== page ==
I don't know why, but I was expecting much more from this book. The movie is so much better ...at everything. From introducing the character (even though we know him very well by now) and his history, to setting this plot and zeal for his job. In here, the story flies past so fast that it never really feels threatening (I know the book is very short, but still) and the subsequent consequences feel forced and underdeveloped.
We also never really see Bond falling in love. He mentions that he wants to quit and marry Vesper, but it never feels genuine, like in the movie.
If you're looking for Bond's origin story, this isn't it. (Does it even exist?) *Casino Royale* could've been the last 007 novel Fleming had written, and it wouldn't have made a difference. There's barely any action, love, characters, or even story here. The movie goes much more deeper and gives us a better background of the character than Fleming apparently ever intended to do. I think this is the first time I've said this, but the movie is, in every way, superior than the book.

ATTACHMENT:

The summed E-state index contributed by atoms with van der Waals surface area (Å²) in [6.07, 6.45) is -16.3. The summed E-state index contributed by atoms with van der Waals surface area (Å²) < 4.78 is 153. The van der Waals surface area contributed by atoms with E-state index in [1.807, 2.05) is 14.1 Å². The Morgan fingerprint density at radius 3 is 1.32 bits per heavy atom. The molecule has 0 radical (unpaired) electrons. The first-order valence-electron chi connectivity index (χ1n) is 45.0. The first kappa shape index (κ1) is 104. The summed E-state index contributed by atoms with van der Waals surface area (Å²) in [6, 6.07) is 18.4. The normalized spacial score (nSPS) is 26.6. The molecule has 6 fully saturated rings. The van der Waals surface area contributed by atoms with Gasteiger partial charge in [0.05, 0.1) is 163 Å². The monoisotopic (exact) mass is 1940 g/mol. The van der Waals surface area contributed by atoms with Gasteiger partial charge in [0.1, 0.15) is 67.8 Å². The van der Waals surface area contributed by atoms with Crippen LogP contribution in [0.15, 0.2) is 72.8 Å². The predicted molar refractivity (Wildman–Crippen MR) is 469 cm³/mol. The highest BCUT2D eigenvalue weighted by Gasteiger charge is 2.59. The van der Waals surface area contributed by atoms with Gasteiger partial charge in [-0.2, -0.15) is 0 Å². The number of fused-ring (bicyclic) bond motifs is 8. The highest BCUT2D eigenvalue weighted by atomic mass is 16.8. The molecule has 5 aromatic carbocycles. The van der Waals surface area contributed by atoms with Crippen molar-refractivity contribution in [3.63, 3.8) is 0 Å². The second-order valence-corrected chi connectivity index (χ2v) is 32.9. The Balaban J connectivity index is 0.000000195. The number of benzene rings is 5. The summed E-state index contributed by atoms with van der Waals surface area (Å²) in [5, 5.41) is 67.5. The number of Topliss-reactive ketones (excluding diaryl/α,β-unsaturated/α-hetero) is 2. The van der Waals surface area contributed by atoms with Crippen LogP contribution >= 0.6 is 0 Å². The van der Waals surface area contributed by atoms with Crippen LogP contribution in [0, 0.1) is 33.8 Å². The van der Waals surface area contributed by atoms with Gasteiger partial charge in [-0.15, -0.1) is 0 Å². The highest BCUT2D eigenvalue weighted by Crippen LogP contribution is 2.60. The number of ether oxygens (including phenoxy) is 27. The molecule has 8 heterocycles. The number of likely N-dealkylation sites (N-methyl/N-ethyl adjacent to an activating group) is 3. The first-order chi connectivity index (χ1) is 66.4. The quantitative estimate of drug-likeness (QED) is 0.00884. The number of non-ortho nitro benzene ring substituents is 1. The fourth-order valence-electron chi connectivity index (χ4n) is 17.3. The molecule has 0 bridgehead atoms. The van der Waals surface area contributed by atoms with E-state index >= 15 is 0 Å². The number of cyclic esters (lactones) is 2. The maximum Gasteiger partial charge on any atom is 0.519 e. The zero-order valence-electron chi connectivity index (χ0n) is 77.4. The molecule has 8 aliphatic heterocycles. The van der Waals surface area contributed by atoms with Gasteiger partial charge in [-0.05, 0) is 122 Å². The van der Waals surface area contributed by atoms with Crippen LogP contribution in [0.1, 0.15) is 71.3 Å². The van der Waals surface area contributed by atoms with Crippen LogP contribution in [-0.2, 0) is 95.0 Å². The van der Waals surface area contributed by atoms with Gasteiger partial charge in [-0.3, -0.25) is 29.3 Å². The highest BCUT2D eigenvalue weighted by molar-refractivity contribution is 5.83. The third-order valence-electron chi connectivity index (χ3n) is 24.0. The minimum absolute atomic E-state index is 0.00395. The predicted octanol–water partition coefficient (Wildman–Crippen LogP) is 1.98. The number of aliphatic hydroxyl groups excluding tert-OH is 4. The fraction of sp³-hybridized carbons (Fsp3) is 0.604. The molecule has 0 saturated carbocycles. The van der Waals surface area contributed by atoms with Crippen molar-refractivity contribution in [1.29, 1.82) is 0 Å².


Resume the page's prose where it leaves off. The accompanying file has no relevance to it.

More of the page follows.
I think we are used to the vivid and detailed creation of characters in movies. In my opinion Ian Fleming is able to do that in between actions and situations. If you read it again with that in mind then I think you will find this novel much more fulfilling than the first time.
>Bond saw luck as a woman, to be softly wooed or brutally ravaged, never pandered to or pursued. But he was honest enough to admit that he had never yet been made to suffer by cards or by women. One day, and he accepted the fact, he would be brought to his knees by love or by luck.